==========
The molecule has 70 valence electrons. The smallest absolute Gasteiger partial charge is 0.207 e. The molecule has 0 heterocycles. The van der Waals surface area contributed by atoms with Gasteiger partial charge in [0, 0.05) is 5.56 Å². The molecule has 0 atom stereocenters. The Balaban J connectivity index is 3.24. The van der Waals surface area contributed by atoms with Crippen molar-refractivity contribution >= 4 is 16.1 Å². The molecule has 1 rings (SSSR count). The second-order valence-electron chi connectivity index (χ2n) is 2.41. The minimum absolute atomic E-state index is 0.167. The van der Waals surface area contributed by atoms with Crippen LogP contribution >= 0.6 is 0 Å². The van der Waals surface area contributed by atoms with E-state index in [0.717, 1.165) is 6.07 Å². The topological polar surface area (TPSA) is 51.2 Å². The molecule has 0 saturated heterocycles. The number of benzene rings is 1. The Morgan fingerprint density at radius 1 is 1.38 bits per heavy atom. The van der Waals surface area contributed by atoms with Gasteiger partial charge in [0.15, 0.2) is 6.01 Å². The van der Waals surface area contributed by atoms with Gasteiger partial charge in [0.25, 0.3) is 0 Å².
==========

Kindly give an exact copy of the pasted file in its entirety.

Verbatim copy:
The molecule has 70 valence electrons. The smallest absolute Gasteiger partial charge is 0.207 e. The molecule has 0 heterocycles. The van der Waals surface area contributed by atoms with Gasteiger partial charge in [0, 0.05) is 5.56 Å². The molecule has 0 atom stereocenters. The Balaban J connectivity index is 3.24. The van der Waals surface area contributed by atoms with Crippen molar-refractivity contribution >= 4 is 16.1 Å². The molecule has 1 rings (SSSR count). The second-order valence-electron chi connectivity index (χ2n) is 2.41. The minimum absolute atomic E-state index is 0.167. The van der Waals surface area contributed by atoms with Crippen LogP contribution >= 0.6 is 0 Å². The van der Waals surface area contributed by atoms with E-state index in [0.717, 1.165) is 6.07 Å². The topological polar surface area (TPSA) is 51.2 Å². The molecule has 0 saturated heterocycles. The number of benzene rings is 1. The Morgan fingerprint density at radius 1 is 1.38 bits per heavy atom. The van der Waals surface area contributed by atoms with Gasteiger partial charge in [0.15, 0.2) is 6.01 Å². The van der Waals surface area contributed by atoms with Gasteiger partial charge in [0.25, 0.3) is 0 Å².